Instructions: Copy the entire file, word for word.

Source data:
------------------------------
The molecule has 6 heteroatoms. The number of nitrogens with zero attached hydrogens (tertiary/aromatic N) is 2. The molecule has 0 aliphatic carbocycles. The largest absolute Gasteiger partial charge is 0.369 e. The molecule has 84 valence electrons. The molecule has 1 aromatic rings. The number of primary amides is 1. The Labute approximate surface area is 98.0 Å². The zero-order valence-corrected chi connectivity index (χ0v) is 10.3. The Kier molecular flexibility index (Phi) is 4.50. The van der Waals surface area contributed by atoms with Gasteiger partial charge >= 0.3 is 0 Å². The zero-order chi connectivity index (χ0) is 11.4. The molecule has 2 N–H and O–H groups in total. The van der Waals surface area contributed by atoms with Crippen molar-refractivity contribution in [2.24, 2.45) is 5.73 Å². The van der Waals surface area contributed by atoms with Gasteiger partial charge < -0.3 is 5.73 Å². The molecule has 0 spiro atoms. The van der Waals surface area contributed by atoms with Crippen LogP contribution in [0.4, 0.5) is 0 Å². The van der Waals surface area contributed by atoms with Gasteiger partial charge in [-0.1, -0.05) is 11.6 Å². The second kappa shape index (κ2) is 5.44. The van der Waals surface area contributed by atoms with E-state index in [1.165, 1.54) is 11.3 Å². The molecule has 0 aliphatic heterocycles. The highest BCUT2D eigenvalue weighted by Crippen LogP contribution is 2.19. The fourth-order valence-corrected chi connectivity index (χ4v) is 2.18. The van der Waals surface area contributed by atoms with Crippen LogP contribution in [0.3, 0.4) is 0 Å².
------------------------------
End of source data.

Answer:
The molecule has 6 heteroatoms. The number of nitrogens with zero attached hydrogens (tertiary/aromatic N) is 2. The molecule has 0 aliphatic carbocycles. The largest absolute Gasteiger partial charge is 0.369 e. The molecule has 84 valence electrons. The molecule has 1 aromatic rings. The number of primary amides is 1. The Labute approximate surface area is 98.0 Å². The zero-order valence-corrected chi connectivity index (χ0v) is 10.3. The Kier molecular flexibility index (Phi) is 4.50. The van der Waals surface area contributed by atoms with Gasteiger partial charge >= 0.3 is 0 Å². The zero-order chi connectivity index (χ0) is 11.4. The molecule has 2 N–H and O–H groups in total. The van der Waals surface area contributed by atoms with Crippen molar-refractivity contribution in [2.24, 2.45) is 5.73 Å². The van der Waals surface area contributed by atoms with Gasteiger partial charge < -0.3 is 5.73 Å². The molecule has 0 spiro atoms. The van der Waals surface area contributed by atoms with Crippen LogP contribution in [0.4, 0.5) is 0 Å². The van der Waals surface area contributed by atoms with Gasteiger partial charge in [-0.1, -0.05) is 11.6 Å². The second kappa shape index (κ2) is 5.44. The van der Waals surface area contributed by atoms with E-state index in [1.165, 1.54) is 11.3 Å². The molecule has 0 aliphatic heterocycles. The highest BCUT2D eigenvalue weighted by Crippen LogP contribution is 2.19. The fourth-order valence-corrected chi connectivity index (χ4v) is 2.18. The van der Waals surface area contributed by atoms with Crippen LogP contribution in [0.3, 0.4) is 0 Å².